Standing in front of industry analysts two years ago, Starbucks executives gleefully proclaimed that the coffee chain's rapid-fire expansion was so successful, it could even support two outlets in one building. Not only that, executives bragged, but the brand was so strong it could be used to sell everything from Scrabble boards to breakfast sandwiches.
Company executives now freely admit that such thinking is largely to blame for the woes that led to Tuesday’s announcement that Starbucks will close 600 U.S. stores and eliminate thousands of jobs. The coffee giant’s missteps have come at a spectacularly bad time, hitting as the economic slump deepens and consumers are seeing their discretionary spending eaten up by rising gas prices and grocery bills.
If economic woes continue, things could go from bad to worse for Starbucks. Some customers might decide that high-end coffee is no longer an affordable luxury at all, while others might increasingly turn to cheaper alternatives offered by McDonald’s and Dunkin’ Donuts — companies that have taken aim at troubled Starbucks.
“We are in a world where, anything discretionary, price becomes an issue,” said Howard Davidowitz, chairman of the national retail consulting firm Davidowitz & Associates Inc. “Starbucks sells a totally discretionary item.”
Looking ahead, some trend watchers say customers could even start to see what was once a nice treat — a frothy coffee drink — as too ostentatious for these tough times.
Anna D’Agrosa, director of consumer insight for Zandl Group, said that in a recent poll of 300 young adults, many mentioned they are no longer drinking Starbucks drinks.
“I think at this point it’s really about cutting back, and (has) not gotten to the point where it’s not cool to have it, but I think it definitely (could) go that way,” she said.
For now at least, plenty of consumers still want a quality drink — they’re just watching their costs more when they buy it, experts say. For Starbucks, a big problem is that both Dunkin’ Donuts and McDonald’s offer a decent coffee concoction, sometimes at a significant discount, Davidowitz said.
“When things were better, I think people preferred Starbucks. The environment is so much better than Dunkin’ Donuts,” Davidowitz said. But right now, he added, “What I see in the retail numbers consistently is that pricing has become a more important priority.”
Mindful of that mentality, both competitors have tried to play up the fact that they offer a coffee alternative for the everyman.
Dunkin’ Donuts has run commercials poking fun at Starbucks’ drink names and urging its customers to “simplify your latte.” McDonald’s recent push to offer lattes and other high-end coffee drinks is anchored on the idea that it offers “unsnobby coffee.”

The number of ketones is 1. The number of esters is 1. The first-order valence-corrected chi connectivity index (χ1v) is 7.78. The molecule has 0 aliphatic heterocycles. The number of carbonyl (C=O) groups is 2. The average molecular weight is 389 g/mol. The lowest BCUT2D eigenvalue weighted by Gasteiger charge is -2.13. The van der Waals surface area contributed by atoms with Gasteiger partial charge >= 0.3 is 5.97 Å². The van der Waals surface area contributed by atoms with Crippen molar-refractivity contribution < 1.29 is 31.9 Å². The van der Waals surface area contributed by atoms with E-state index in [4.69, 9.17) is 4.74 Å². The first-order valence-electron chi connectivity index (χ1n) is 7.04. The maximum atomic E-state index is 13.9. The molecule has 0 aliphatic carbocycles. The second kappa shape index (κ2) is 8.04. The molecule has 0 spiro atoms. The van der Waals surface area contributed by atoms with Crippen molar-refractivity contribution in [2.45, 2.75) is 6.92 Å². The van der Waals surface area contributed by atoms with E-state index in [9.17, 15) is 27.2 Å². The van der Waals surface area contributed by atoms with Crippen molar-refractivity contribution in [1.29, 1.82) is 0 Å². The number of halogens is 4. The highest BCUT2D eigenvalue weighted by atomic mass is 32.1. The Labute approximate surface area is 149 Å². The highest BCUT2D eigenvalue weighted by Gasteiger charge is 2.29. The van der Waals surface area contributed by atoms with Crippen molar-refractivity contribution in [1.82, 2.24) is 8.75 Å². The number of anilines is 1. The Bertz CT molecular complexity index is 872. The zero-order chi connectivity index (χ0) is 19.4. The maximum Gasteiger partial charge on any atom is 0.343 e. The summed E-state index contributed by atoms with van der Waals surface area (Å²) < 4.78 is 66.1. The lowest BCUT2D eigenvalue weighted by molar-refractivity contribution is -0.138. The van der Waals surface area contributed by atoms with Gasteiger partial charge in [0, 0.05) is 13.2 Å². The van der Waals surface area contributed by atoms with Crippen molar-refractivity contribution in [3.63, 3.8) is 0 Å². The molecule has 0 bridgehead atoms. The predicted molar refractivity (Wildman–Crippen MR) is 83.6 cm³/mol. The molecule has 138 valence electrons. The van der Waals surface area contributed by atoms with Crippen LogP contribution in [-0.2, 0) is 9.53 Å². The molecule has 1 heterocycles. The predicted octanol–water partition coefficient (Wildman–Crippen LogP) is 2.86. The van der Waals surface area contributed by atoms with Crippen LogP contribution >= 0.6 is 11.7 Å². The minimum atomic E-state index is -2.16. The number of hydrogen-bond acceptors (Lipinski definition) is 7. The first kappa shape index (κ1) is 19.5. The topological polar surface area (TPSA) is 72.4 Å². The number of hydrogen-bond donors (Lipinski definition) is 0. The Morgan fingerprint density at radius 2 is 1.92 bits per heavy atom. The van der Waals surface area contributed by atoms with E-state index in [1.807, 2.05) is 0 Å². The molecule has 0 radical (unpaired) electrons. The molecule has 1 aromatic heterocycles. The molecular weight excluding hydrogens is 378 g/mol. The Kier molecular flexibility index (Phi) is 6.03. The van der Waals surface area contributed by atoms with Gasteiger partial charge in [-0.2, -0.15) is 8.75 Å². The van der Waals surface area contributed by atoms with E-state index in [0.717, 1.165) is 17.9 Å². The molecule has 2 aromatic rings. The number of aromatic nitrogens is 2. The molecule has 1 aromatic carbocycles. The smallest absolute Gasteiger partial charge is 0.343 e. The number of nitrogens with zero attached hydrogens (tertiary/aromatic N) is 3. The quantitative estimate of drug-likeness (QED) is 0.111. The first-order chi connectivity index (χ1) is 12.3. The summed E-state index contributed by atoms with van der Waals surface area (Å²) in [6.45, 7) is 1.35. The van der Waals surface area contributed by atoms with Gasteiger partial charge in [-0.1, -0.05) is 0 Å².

Starbucks isn’t the only upscale company facing pressure from cheaper alternatives, Davidowitz argues. Whole Foods also is struggling against cheaper grocery alternatives such as Trader Joe’s, while cheap chic discounter Target is suffering as rival Wal-Mart fares better.
Starbucks says it does have lower-priced offerings, such as drip coffee or beans that consumers can brew at home, for people who want to spend less to get their caffeine fix. The company also launched a program in the spring that offers perks such as a free shot of syrup flavoring for people who register their refillable Starbucks card.
Coffee as a commodity
In a way, the competition that now threatens Starbucks is a product of the coffee giant’s own making. While other high-end, European-style coffee shops co-existed with Starbucks in its early days, it was Starbucks that pioneered the idea of selling lattes and cappuccinos to the masses.
As a result, Robert Passikoff, president of the brand consulting firm Brand Keys, said customers are now pretty well-educated about coffee and more aware that they can get a coffee drink similar to Starbucks quality at McDonald’s, Dunkin’ Donuts or any number of local coffee outlets.
What’s more, customers who once stayed loyal to Starbucks because it offered other perks such as a plush environment and hand-pulled espresso shots, became disloyal over the past few years as they watched Starbucks take shortcuts in the name of growth.
“If you’re not being entertained, and you’re not in an environment that is different from the local coffee shop and the McDonald’s, and you’re not looking at your drink being hand-crafted for you, … why wouldn’t you go somewhere else?” Passikoff said.
Starbucks has said it is working hard to undo some of that damage, including rolling out new espresso machines and getting back to grinding coffee in its stores. It also has eliminated things that are not core to the brand, such as breakfast sandwiches that some people complained made stores smelly.
Passikoff said the risk is that the changes may be too little, too late.
“Now they’re going back to the old ways, but people have moved on,” he said.